Are we slaves of Micro$oft?

37 in the morning at the RSR studioThat is the question I faced this morning during an interview (audio archive here) at the Swiss national radio (RSR) after Microsoft announced is was giving away free software to the students of Lausanne’s engineering school. My answer: Yes and No, and it’s getting better.

YES we are slaves, because inside many organizations you get a PC with windows installed whether you like it or not.

NO we are not slaves, because nobody forbids you to buy a mac or get a Dell with Ubuntu, you can use Open Office instead of Word and Excel, and please get Firefox.

II’S GETTING BETTER because we now have more credible options than ever (thanks in part to Mark Shuttleworth‘s work on Ubuntu – a linux version that your grandmother can use, and to mac OSX), and because we are spending the majority of our time inside a browser, i.e. an operating system independent environment.

This debate – who a few years back used to make people prone to irrationality ^ – seems to be less important now. What are your thoughts?

I am an entrepreneur and researcher passionate about understanding the social implications of digital technologies.
  1. There may be some freedom from MS for the more technically inclined among us. For the more common people it is quite difficult.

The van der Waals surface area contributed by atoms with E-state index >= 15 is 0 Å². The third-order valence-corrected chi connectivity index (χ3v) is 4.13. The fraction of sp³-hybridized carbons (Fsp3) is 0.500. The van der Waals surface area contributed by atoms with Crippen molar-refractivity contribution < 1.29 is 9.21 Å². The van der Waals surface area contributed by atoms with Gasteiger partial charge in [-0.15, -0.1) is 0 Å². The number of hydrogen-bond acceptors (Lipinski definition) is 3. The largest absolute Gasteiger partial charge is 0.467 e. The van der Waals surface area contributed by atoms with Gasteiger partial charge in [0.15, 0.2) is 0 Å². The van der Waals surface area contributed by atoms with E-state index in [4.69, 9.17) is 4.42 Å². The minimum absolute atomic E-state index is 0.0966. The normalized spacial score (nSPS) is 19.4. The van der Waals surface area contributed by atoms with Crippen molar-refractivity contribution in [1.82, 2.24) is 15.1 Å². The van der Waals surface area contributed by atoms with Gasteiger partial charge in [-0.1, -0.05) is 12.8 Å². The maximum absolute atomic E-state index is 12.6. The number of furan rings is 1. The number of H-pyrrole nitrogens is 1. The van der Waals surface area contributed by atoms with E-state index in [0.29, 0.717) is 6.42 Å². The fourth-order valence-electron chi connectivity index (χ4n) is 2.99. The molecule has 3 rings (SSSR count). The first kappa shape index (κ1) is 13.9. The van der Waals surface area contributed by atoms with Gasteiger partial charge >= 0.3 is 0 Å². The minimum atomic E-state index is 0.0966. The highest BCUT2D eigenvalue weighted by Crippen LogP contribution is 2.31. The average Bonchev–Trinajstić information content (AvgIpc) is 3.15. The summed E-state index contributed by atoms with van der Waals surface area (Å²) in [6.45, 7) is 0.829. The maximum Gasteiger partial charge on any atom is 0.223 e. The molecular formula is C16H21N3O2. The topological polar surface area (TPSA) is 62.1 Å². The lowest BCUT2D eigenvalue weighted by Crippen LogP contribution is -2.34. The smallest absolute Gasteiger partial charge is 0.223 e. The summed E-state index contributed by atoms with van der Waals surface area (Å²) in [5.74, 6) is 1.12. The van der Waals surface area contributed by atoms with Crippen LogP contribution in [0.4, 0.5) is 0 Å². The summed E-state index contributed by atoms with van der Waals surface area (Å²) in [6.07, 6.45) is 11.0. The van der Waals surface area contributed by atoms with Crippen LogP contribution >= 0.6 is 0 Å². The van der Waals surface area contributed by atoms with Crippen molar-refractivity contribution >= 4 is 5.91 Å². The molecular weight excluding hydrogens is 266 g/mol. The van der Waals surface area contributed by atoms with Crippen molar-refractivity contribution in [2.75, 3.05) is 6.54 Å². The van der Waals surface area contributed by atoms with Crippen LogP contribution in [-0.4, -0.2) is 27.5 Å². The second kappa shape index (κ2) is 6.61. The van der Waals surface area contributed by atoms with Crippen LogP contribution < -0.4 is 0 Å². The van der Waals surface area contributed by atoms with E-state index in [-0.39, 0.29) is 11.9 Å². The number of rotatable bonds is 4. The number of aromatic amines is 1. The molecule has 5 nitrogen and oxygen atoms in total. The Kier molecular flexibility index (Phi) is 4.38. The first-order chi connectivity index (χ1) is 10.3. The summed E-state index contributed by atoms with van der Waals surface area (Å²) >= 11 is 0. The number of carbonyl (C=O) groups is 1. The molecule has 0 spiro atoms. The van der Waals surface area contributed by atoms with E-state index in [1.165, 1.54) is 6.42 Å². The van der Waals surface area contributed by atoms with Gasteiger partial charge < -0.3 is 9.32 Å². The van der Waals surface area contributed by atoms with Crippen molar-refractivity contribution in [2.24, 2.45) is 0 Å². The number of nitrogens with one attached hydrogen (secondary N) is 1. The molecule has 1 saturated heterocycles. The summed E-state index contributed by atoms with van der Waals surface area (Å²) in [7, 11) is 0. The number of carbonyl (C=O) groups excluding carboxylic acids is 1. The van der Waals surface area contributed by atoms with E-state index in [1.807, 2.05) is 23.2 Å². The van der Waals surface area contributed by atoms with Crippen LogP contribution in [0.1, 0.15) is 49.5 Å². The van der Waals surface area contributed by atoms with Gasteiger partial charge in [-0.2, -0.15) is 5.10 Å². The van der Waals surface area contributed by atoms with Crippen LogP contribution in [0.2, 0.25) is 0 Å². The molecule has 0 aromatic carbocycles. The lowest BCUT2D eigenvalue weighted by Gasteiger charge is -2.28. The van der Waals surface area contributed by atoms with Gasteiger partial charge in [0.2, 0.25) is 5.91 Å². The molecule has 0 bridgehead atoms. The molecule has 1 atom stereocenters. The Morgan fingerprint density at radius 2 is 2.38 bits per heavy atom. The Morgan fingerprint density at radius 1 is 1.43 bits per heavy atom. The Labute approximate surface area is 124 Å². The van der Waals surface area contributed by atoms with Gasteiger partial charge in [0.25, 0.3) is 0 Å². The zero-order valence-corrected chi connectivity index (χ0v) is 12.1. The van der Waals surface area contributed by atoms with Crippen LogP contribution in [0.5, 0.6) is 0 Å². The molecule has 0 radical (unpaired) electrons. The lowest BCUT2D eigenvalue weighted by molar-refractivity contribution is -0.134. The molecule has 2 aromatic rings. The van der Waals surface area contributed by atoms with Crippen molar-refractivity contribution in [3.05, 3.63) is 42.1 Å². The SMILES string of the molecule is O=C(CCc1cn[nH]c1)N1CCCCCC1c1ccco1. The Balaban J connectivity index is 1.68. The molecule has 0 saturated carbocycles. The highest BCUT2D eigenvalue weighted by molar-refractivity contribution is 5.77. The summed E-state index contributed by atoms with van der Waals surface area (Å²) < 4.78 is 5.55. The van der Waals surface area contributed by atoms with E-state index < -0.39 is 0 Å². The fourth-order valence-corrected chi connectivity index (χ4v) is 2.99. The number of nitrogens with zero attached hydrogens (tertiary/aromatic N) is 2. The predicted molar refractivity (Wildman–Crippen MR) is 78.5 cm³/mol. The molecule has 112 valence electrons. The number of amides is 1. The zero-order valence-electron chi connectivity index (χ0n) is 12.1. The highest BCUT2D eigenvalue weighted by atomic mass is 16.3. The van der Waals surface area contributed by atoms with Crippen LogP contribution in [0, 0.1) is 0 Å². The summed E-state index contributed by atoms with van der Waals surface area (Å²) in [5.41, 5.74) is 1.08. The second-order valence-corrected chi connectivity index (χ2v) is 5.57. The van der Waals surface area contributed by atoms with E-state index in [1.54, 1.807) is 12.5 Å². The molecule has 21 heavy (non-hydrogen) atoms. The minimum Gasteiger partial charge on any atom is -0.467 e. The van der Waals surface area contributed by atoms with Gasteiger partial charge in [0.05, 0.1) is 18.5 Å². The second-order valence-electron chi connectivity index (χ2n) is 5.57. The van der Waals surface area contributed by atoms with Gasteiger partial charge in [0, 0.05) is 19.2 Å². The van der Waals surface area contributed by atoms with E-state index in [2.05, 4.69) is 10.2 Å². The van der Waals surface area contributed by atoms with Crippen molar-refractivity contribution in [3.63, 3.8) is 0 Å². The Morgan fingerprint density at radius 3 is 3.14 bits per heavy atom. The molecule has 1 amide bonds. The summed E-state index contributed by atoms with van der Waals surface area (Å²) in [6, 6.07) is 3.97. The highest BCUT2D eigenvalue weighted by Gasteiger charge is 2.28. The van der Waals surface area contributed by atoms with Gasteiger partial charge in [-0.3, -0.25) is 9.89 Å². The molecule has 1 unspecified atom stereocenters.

Go to any store and try to buy something without Windows XP or Vista. If you are lucky, you may see some mac (Manor and recently Media Mark being the exception). I Don’t know if Dell Ubuntu is available for Switzerland.

    Then try to buy a digital camera, an mp3 player or a mobile phone. See if they provide you with a software other than for MS. Of course they are some exceptions, but it is not the rule.

    On a business side other than IT, try to send someone a document other than a Word document. PDF is usually the only other choice. Same with spreadsheet, people live and breathe Excel.

    On the Web all the recent RIA platforms (Apollo/Flex/Flash, Silverlight) are well supported on MS Software, sometimes uptodate on a mac and difficult to find somewhere else. Even though they support Linux, they are not always on par featurewise (try to have flash video on a 64bit Linux systems).

    But hey, I wrote this comment on a Linux machine. Some island of freedom is possible…

  2. For the grand public things will take a lot of time. We are prisoners of Microsoft, but with a more knowledge – or in Apple’s case more money! – you can escape this situation. And things are getting better.

    But it’s true that we aren’t there yet, and consumer electronics are pretty much locked into windows.

  3. I’m just in the process to switch over from MS to Mac and I’m absolutely amazed how intuitive and naturally connected everything is.

    Thats how I wanted my Windows to be for the last 10 Years…

    And I’m a, so called, power user … as well as ex- supporter .. so I know how to handle Windows…

    anyway, there are so many people using windows, thats its just naturally that there will be a whole lot more tools available for Windows.. always.. it’s not the quantity that counts ๐Ÿ˜‰

  4. Welcome to mac. Before Vista I could argue that windows was a decent choice. Now that I saw how slow and complicated windows as become, it’s really hard to argue against OSX

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